A proposal to amend part 39 of the Federal Aviation Regulations (14 CFR part 39) by superseding AD 99-05-12, amendment 39-11060 (64 FR 10213, March 3, 1999); which is applicable to certain Boeing Model 737-100, -200, -300, -400, and -500 series airplanes; was published as a supplemental notice of proposed rulemaking (NPRM) in the Federal Register on June 11, 2003 (68 FR 34843). (A correction of AD 99-05-12 was published in the Federal Register on March 9, 1999 (64 FR 11533)). The action proposed to continue to require inspection of the fueling float switch wiring in the center fuel tank to detect discrepancies, accomplishment of corrective actions, and installation of double Teflon sleeving over the wiring of the float switch. The action also proposed to add new requirements for replacement of the float switches with new, improved float switches and installation of a conduit liner system in the center fuel tank, and replacement of the float switches and conduit assemblies with new, improved float switches and conduit assemblies in the wing fuel tanks. (The action proposed that this replacement would terminate the requirements of the existing AD.) For certain airplanes, the action also proposed to require replacement of certain sections of conduit in the center fuel tank with new conduit. The action also proposed to add one additional airplane model to the applicability and remove another.

Comments

Interested persons have been afforded an opportunity to participate in the making of this amendment. The FAA has given due consideration to the comments received.

Request To Refer to Revised Service Information

Several commenters request that we revise the supplemental NPRM to refer Start Printed Page 44581to the latest service information issued by the airplane manufacturer. The commenters note that the work instructions in Boeing Alert Service Bulletin 737-28A1141, Revision 1, dated December 19, 2002, have been revised to correct errors in the installation instructions.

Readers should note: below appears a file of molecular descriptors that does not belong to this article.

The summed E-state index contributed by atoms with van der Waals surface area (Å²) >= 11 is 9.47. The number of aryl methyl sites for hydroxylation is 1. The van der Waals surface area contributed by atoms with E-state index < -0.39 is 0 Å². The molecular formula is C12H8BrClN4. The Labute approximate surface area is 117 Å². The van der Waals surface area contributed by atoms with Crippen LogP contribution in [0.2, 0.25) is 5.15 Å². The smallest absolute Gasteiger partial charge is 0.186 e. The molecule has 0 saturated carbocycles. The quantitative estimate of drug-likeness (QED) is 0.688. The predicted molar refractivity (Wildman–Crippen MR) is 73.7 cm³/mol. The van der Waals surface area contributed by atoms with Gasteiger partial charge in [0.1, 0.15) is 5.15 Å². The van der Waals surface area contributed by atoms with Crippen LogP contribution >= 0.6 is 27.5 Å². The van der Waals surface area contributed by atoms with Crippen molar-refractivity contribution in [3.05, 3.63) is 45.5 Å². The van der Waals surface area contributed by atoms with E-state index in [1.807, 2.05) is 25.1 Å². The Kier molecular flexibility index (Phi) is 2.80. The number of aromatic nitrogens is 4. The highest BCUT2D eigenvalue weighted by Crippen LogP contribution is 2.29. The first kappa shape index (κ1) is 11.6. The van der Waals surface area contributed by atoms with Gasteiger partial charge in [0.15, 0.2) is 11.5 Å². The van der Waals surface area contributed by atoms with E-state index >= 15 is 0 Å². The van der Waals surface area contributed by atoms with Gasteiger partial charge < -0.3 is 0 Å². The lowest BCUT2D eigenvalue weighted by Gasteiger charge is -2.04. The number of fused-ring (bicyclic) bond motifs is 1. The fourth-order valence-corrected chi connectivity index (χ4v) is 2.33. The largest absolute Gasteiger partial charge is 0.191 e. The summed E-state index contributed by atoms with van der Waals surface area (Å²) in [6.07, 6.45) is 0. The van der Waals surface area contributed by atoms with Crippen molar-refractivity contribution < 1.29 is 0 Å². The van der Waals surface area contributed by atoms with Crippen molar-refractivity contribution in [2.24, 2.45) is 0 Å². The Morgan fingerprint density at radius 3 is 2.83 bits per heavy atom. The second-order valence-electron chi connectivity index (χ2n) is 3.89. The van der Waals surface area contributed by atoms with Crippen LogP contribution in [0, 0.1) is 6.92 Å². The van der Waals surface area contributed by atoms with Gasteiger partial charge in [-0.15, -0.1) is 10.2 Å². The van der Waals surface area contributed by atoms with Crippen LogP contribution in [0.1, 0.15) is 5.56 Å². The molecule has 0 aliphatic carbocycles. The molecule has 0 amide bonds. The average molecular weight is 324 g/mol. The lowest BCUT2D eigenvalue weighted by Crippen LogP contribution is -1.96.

We concur. Since the issuance of the supplemental NPRM, we have reviewed and approved Boeing Alert Service Bulletin 737-28A1141, Revision 2, dated August 21, 2003. Revision 2 of the service bulletin, among other things, modifies work instructions for installing the bonding strap to the float switch mounting bracket in the center fuel tank, modifies torque values for the B-nuts on the float switch cable conduit, and specifies that lock wire be installed on the boltheads on the front spar. Due to the nature of these changes, we have revised paragraphs (b)(1)(i)(A), (b)(1)(ii), and (h)(1) of this final rule to refer to Boeing Alert Service Bulletin 737-28A1141, Revision 2, as the appropriate source of service information for the replacement of float switches required by those paragraphs. Also, we have revised paragraph (i) of this final rule to give credit for actions accomplished before the effective date of this AD per the original issue or Revision 1 of that service bulletin, provided that the B-nuts on the float switch cable conduit are torqued to the correct values, the float switch bonding strap is installed and securely fastened to the float switch bracket or main structure, and lock wire is installed in the boltheads on the front spar, as stated in Revision 2 of the service bulletin. We find that this change does not expand the scope of the proposed AD but merely provides necessary clarification of the work instructions.

Request To Extend Compliance Time for Replacement